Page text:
Early Scandinavians adapted to living at high latitudes because they had mixed heritage children

Two waves of immigration into northern Europe around 9,500 years ago resulted in a genetically diverse population that could adapt to life in extreme environments

Josh Gabbatiss
Science Correspondent
Tuesday 09 January 2018 20:09
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Modern Scandinavians still retain a gene found in their ancestors that may show adaptation to living in cold climates
Modern Scandinavians still retain a gene found in their ancestors that may show adaptation to living in cold climates

When the first two waves of colonists arrived in Scandinavia, the genetic “melting pot” that ensued may have helped humans adapt to the region’s inhospitable conditions.

The most northerly part of Europe was first settled around 9,500 years ago.

According to a new study, two separate groups of immigrants met in Scandinavia during this period, coming from what is now Western Europe and Russia.

As these two ethnically distinct groups mixed, their combined genes helped later generations adapt to the freezing, high latitude conditions of Scandinavia.

Some of the adaptations that emerged at this time might still be found in modern-day inhabitants of Scandinavian countries.

The results of this study were published in the journal PLOS Biology.

To understand the genetic history of the region, scientists sequenced the genomes of seven hunter-gatherers excavated across Scandinavia, all of which lived between 9,500 and 6,000 years ago.

In doing so, they identified genes associated with certain characteristics, including skin and eye colour.

“The western and eastern hunter gatherers are genetically quite distinct and had quite different physical appearances,” said Professor Mattias Jakobsson, a population geneticist at Uppsala University who co-authored the study.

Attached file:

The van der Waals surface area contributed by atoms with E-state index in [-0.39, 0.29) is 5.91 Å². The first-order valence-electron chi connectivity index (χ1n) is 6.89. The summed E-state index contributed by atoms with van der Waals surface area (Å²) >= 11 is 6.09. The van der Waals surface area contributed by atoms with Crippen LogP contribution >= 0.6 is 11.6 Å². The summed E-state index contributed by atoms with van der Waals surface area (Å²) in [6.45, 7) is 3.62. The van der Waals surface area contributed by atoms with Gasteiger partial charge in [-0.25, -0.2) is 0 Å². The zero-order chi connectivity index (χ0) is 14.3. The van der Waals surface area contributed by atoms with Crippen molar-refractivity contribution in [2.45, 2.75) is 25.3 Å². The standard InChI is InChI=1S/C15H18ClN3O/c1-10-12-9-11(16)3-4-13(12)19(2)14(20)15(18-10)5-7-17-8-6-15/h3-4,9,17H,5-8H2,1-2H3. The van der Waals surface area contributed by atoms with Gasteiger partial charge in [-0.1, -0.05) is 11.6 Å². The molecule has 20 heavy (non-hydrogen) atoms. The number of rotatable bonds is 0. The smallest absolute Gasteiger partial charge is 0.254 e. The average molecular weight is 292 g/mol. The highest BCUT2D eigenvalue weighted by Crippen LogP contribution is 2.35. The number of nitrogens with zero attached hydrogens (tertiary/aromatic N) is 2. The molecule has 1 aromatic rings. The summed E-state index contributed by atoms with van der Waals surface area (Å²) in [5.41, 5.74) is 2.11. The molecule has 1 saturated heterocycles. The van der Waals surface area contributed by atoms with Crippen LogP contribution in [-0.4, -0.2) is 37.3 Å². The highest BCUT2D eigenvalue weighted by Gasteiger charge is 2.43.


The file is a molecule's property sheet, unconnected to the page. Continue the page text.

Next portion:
“The western hunter gatherers tend to have blue eyes but dark skin, whereas the eastern hunter gatherers have pale skin, and more of a mixed range for eye and hair colour.”

When these populations interbred, the resulting diversity appears to have equipped the early Scandinavians with the genetic tools to survive the region's extreme environment.

Light skin is known to be an adaptation to life at high latitudes. It enables people to absorb UV light from the Sun better, and therefore produce enough vitamin D.

The colour of skin is controlled by a variety of genes.

The population resulting from a combination of the western and eastern immigrant groups had higher levels of gene “variants” causing light pigmentation, according to the study.

“You have two groups coming together and the mix of all these low pigmentation variants, and what we see is an increase in low pigmentation variants in Scandinavia – more than you would get from just mixing gene pools,” said Professor Jakobsson.

“That’s a clear signal of adaptation to low light levels.”

The study also threw up another adaptation for life in Scandinavia, and one that might have relevance for modern Scandinavians.

“We know Scandinavian hunter-gatherers that lived there 9,000 years ago haven’t left much genetic material in the people who live there today,” said Professor Jakobsson.

However, he noted that one gene found in the ancient Scandinavians – termed TMEM131 – is still found at a high frequency in modern northern Europeans.

Scandinavia 9,000 years ago had a very inhospitable climate, and though it was starting to get warmer around this time, the interior of the landmass was still “a huge lump of ice”, according to Professor Jakobsson.

The scientists think that TMEM131, a gene associated with physical performance, could have emerged and been sustained in the Scandinavian population as an adaptation to cold conditions.

Professor Mark Thomas, an evolutionary geneticist at University College London who was not involved in the study, said the researchers had provided “reasonably good support” for their ideas.

“Genetic variants that may have given early Scandinavians an advantage are still there in Scandinavians today,” he said.

The genes have been retained, he said, despite the different populations that have entered Scandinavia since then, such as the wave of immigration that brought farming to the region around 6,000 years ago.

“That suggests those variants were particularly advantageous for people living in that environment,” said Professor Thomas.

Professor Jakobsson said their results show the waves of immigration that lead to the formation of modern populations.

“In the bigger picture we see this constant process of people moving to Scandinavia,” he said.

“Already the first people coming here were two streams coming from two different directions. Then you see that over and over again.”

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